Do you know your Swedes from your Swiss? Tourism operators in the two countries are collaborating to help Chinese tourists understand that they are different places.
Apparently, the fact the two nations' names are written similarly in Mandarin and begin with the same symbol, has caused confusion in the Chinese market.
Looking to make light of the situation (while still educating travellers), the Swedish and Swiss consulates in Shanghai launched a competition asking the Chinese to come up with humorous ways to differentiate between the two, with the winner netting a 12-day trip to both countries.
But here's the thing: as a dual citizen of New Zealand and Switzerland, anecdotal evidence tells me it's not just the Chinese who confuse their Heidis with their Pippi Longstockings.
Occasionally, the topic of my ethnicity comes up in conversation and I've lost track of the number of times my saying I have Swiss heritage has elicited the response: "Oh, do you speak Swedish?"
Perhaps it's because I'm fleetingly familiar with Sweden and have lived in Switzerland, but the confusion has always baffled me. I know both countries begin with the same two letters and are both in Europe but, beyond that, the differences really do start to stack up.
Switzerland is a land-locked, mountainous piece of the continental European puzzle, famous for railway engineering, chocolate and watch-making industries (it's not, however, the original home of cuckoo clocks, which hail from Southern Germany's Black Forest region — another common misconception).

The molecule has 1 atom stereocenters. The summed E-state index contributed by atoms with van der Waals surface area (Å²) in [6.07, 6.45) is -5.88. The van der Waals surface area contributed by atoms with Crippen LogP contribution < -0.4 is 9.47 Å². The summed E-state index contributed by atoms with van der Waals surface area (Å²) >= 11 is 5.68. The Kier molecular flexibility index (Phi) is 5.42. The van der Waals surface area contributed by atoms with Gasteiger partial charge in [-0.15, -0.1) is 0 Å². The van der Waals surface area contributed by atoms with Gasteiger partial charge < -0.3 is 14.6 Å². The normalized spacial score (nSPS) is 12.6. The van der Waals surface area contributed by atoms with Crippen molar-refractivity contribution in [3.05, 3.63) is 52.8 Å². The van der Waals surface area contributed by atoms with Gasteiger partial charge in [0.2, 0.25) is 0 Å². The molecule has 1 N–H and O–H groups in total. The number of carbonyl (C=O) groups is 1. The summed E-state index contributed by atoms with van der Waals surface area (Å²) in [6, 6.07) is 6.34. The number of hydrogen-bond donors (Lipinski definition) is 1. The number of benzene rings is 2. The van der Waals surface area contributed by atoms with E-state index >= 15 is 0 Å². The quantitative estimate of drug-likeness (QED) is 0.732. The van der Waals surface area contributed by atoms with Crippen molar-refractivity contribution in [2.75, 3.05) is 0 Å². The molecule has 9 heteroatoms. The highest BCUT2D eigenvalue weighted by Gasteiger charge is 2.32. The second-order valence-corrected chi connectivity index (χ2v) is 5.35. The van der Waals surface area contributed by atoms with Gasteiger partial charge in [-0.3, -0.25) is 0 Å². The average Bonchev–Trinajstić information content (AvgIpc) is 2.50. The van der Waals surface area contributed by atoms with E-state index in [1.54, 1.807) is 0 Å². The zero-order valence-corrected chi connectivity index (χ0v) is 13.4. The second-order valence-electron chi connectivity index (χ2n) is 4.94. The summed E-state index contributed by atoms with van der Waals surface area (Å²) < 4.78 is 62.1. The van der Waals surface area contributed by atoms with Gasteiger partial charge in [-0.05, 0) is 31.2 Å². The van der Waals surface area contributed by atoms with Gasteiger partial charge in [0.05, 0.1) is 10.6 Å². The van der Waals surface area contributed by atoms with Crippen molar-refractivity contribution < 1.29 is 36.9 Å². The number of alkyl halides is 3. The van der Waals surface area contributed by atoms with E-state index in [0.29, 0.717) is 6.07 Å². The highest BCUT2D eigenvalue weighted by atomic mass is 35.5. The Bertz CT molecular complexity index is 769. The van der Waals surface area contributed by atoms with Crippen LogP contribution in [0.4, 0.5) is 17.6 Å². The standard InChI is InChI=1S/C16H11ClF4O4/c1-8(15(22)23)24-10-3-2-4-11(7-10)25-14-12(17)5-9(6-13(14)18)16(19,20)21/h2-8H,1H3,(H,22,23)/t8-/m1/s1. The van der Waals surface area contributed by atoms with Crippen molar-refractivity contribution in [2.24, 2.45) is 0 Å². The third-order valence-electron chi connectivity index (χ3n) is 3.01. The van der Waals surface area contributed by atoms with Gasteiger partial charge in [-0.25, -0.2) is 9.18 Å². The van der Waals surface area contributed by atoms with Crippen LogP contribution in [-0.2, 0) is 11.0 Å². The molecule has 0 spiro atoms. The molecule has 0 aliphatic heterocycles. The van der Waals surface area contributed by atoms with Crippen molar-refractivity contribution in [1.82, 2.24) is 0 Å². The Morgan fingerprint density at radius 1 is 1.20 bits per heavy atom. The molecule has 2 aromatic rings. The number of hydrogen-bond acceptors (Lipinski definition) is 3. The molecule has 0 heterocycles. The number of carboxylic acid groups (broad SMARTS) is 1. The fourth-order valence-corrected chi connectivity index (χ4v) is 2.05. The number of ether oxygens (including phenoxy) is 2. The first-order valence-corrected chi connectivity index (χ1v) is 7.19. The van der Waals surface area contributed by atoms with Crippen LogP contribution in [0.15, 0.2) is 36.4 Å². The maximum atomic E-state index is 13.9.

Residents — depending on where in the country they live — speak either Swiss German, French, Italian or Romansch.
Sweden is a long finger of land in the north of Europe, flanked by Norway to the west and the Baltic Sea and Finland to the east. The Stockholm archipelago alone is made up of more than 30,000 islands. The Swedes have given us — among other things — Ikea and Nobel prizes and, although it, like Switzerland, can be decidedly chilly in winter, you're more likely to hear Abba playing there than alphorns. Swedish is the official language.
Having read about the Chinese campaign, I'm now wondering whether this geographic muddling is a wider problem.
Are Slovenians mistaken for Slovakians? Are Belarusians asked if they speak Bulgarian? Are Tunisians quizzed about the weather in Tanzania?
A Swedish woman recently began working at a cafe I frequent. Curious as to whether it was just in my circle of acquaintance this confusion was occurring, I related my Swiss v Swedish encounters to her.
"Oh yes," she said, a smile of recognition crossing her face. "We get this all the time."